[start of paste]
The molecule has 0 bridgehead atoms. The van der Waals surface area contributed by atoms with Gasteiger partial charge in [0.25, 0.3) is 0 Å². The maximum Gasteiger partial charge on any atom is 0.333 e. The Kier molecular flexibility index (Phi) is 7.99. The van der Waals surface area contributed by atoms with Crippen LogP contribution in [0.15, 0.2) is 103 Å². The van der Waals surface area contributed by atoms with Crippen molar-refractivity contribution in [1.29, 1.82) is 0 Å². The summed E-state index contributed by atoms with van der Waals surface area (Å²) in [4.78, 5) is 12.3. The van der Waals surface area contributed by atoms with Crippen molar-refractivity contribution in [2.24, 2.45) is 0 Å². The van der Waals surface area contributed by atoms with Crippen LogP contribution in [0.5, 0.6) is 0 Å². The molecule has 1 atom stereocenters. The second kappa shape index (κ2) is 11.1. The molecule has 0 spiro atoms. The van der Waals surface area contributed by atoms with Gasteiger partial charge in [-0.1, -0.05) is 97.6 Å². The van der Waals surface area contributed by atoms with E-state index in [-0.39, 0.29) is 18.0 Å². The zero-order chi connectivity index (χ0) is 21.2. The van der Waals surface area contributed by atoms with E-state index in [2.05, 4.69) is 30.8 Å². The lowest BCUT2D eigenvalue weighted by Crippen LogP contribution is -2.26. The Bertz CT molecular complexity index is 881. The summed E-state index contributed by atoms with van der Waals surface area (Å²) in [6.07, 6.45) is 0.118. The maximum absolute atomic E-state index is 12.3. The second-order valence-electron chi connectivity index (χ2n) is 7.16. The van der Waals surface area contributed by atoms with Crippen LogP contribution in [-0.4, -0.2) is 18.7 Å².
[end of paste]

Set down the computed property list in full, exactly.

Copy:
The molecule has 0 bridgehead atoms. The van der Waals surface area contributed by atoms with Gasteiger partial charge in [0.25, 0.3) is 0 Å². The maximum Gasteiger partial charge on any atom is 0.333 e. The Kier molecular flexibility index (Phi) is 7.99. The van der Waals surface area contributed by atoms with Crippen LogP contribution in [0.15, 0.2) is 103 Å². The van der Waals surface area contributed by atoms with Crippen molar-refractivity contribution in [1.29, 1.82) is 0 Å². The summed E-state index contributed by atoms with van der Waals surface area (Å²) in [4.78, 5) is 12.3. The van der Waals surface area contributed by atoms with Crippen molar-refractivity contribution in [2.24, 2.45) is 0 Å². The van der Waals surface area contributed by atoms with Crippen LogP contribution in [0.5, 0.6) is 0 Å². The molecule has 1 atom stereocenters. The second kappa shape index (κ2) is 11.1. The molecule has 0 spiro atoms. The van der Waals surface area contributed by atoms with Gasteiger partial charge in [-0.1, -0.05) is 97.6 Å². The van der Waals surface area contributed by atoms with E-state index in [-0.39, 0.29) is 18.0 Å². The zero-order chi connectivity index (χ0) is 21.2. The van der Waals surface area contributed by atoms with E-state index in [2.05, 4.69) is 30.8 Å². The lowest BCUT2D eigenvalue weighted by Crippen LogP contribution is -2.26. The Bertz CT molecular complexity index is 881. The summed E-state index contributed by atoms with van der Waals surface area (Å²) in [6.07, 6.45) is 0.118. The maximum absolute atomic E-state index is 12.3. The second-order valence-electron chi connectivity index (χ2n) is 7.16. The van der Waals surface area contributed by atoms with Crippen LogP contribution in [-0.4, -0.2) is 18.7 Å².